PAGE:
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Nintex Newbie

hiding a panel with multiple conditions

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Hello! I have a question about a formula for hiding a panel with multiple conditions. I've attached a document with screenshots and details. Any help would be greatly appreciated.

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Automation Master
Automation Master

Re: hiding a panel with multiple conditions

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I have simplified the control names a bit, but you should be able to follow. 

!(jobType === "Member/Marketing/Community/Org." || 
    (jobType === "Health Promotion (Disease Management)" &&
      HP_Job_NewProject === "No"))

This way. 

If the jobType equals "Member/Marketing/Community/Org." (true), then it gets inverted to (false), revealing the control

if the jobType equals "Health Promotion (Disease Management)" (true) 
AND 

if the HP_Job_NewProject equals "No" (true) 

THEN 

it results in a true statement, which gets inverted to false, revealing the control. 

Every other option will hide the panel. 


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Nintex Newbie

Re: hiding a panel with multiple conditions

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‌ it worked! Thank you so much! What is the significance of the === as compared to the ==?

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Automation Master
Automation Master

Re: hiding a panel with multiple conditions

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Glad to hear that it worked out!

If possible, could you mark my answer as correct? 

As for the == and ===, the only difference is that === checks the type while == doesn't. 

Now... I warn you before you continue. This is boring programming / JavaScript stuff, and for anyone reading who just doesn't care about that type of thing, it might be best to turn back now! Otherwise, you might go to sleep... 

... Still there? Great! 

What is a type? It is what it sounds like! It's the 'type' of data that you're checking. In JavaScript there are only a few data types. They are - Boolean, Number, String, Symbol, Null, and Undefined. There is also another type called Object. 

You can learn more about Types here: JavaScript Data Types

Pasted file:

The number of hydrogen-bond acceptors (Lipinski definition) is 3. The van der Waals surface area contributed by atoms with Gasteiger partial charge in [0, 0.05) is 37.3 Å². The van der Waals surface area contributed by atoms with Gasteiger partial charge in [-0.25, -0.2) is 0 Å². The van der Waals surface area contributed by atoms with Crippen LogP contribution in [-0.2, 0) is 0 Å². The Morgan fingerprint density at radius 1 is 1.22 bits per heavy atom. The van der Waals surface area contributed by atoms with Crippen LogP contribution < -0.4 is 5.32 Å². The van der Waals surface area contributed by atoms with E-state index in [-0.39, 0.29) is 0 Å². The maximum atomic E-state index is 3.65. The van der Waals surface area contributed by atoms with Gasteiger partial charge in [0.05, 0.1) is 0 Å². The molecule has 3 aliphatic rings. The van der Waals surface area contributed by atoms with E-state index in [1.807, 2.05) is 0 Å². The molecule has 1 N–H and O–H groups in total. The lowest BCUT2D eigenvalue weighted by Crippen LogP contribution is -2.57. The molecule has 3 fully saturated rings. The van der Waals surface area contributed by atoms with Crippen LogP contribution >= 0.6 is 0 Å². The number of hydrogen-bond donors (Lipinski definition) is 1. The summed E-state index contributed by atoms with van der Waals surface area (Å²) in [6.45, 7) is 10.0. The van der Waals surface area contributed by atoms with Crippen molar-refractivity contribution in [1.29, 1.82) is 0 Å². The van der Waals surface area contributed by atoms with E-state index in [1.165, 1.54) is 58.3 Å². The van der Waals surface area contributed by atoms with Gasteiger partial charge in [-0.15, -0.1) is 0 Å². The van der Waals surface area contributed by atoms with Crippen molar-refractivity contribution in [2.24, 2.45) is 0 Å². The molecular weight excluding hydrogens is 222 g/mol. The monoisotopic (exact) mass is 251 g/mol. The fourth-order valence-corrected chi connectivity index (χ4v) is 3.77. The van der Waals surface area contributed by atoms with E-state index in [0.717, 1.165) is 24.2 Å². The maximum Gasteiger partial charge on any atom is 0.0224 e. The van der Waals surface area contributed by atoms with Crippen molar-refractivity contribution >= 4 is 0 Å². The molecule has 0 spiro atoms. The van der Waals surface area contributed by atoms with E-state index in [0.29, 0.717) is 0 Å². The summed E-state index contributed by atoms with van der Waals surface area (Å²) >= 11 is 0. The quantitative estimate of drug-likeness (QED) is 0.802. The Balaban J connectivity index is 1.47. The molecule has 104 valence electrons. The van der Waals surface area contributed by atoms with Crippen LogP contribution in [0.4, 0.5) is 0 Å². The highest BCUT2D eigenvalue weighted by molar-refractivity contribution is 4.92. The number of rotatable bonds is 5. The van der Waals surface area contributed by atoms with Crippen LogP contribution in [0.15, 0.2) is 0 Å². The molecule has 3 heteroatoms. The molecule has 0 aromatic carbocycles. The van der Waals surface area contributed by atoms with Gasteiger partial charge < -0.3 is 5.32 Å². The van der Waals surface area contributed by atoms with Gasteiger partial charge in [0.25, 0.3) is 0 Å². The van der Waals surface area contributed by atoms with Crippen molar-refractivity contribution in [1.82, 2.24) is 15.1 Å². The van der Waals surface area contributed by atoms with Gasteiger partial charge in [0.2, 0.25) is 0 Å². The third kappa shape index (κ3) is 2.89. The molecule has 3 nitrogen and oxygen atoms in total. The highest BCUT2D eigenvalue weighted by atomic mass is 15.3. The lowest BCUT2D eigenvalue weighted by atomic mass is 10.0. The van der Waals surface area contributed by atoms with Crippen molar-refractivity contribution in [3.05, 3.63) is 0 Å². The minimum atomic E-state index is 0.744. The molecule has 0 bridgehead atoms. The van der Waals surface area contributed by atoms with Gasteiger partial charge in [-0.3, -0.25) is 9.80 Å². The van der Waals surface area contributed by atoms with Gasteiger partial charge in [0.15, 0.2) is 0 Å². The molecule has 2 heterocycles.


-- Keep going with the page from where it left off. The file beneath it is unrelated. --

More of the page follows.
You've already used some of these types in your work. 

"Hello I Am A Sentence" is a String (notice the quotes), while... 

4 is a Number. 

The reason that you might want to use one over the other though... well that's where it gets a little more... philosophical.


Using something like == means that the statement 

4 == "4"

equals true, which is the equivalent of saying, "The Number 4 is equal to the Word 4"! Using only == means that javascript doesn't care about the fact that one is a Number and the other is a String... However... 

4 === "4"

equals false, because it not only checks the values of the data being compared, but the types of those values! This is just like the sentence above, only with the types un-marked out. "The Number 4 is equal to the Word 4"!

For further reading on the subject. Look here Difference between == and === Equal Operator in JavaScript | Java67 

------------

Outro:

------------
Most of this is really only important when you're doing heavier JavaScript work where you are expecting certain values to be of certain types (my currency field probably shouldn't have words written in there!), however, because JavaScript is so chaotic (ie... kinda brokenish), there have been a few humans who have attempted to create a set of syntax standards, aka: Coding Conventions, which aide in preventing errors from happening in code where it otherwise would if there weren't any standards! 

Using ===, !==, "" (instead of single quotes), and a bevy of other things are part of a standard that I use to make sure that my code is consistent and correct. All of my own used conventions come from Douglas Crockford, who is a guru of the language (and might understand better than anyone at this point). 

 

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Nintex Newbie

Re: hiding a panel with multiple conditions

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 Thank you very much. I wonder if this might help in some of required formulas I'll work on those next week.

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Automation Master
Automation Master

Re: hiding a panel with multiple conditions

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One thing that I would recommend would be to name your controls with much shorter (and even more generic) names. 

It really helps to narrow down exactly what it is you're working with when what you're looking at isn't a long list of characters! 

The forums will be here if you run into any more speed-bumps!

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Nintex Newbie

Re: hiding a panel with multiple conditions

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 Thank you

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